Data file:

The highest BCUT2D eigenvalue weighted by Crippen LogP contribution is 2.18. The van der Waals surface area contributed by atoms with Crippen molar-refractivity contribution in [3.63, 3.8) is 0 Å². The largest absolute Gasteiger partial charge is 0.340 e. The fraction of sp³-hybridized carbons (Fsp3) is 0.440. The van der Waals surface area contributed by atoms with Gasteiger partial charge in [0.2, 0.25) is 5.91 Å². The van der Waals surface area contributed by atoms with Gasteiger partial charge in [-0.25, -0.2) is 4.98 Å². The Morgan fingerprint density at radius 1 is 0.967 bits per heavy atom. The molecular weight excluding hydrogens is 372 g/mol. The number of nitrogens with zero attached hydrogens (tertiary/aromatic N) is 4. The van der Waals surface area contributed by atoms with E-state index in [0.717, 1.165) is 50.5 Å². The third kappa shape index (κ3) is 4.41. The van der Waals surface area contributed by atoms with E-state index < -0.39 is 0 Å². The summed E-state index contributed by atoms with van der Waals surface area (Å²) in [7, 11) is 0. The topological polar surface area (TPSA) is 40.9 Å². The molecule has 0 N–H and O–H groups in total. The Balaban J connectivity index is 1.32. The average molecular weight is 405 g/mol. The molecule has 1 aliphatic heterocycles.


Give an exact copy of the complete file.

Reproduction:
The highest BCUT2D eigenvalue weighted by Crippen LogP contribution is 2.18. The van der Waals surface area contributed by atoms with Crippen molar-refractivity contribution in [3.63, 3.8) is 0 Å². The largest absolute Gasteiger partial charge is 0.340 e. The fraction of sp³-hybridized carbons (Fsp3) is 0.440. The van der Waals surface area contributed by atoms with Gasteiger partial charge in [0.2, 0.25) is 5.91 Å². The van der Waals surface area contributed by atoms with Gasteiger partial charge in [-0.25, -0.2) is 4.98 Å². The Morgan fingerprint density at radius 1 is 0.967 bits per heavy atom. The molecular weight excluding hydrogens is 372 g/mol. The number of nitrogens with zero attached hydrogens (tertiary/aromatic N) is 4. The van der Waals surface area contributed by atoms with E-state index in [0.717, 1.165) is 50.5 Å². The third kappa shape index (κ3) is 4.41. The van der Waals surface area contributed by atoms with E-state index < -0.39 is 0 Å². The summed E-state index contributed by atoms with van der Waals surface area (Å²) in [7, 11) is 0. The topological polar surface area (TPSA) is 40.9 Å². The molecule has 0 N–H and O–H groups in total. The Balaban J connectivity index is 1.32. The average molecular weight is 405 g/mol. The molecule has 1 aliphatic heterocycles.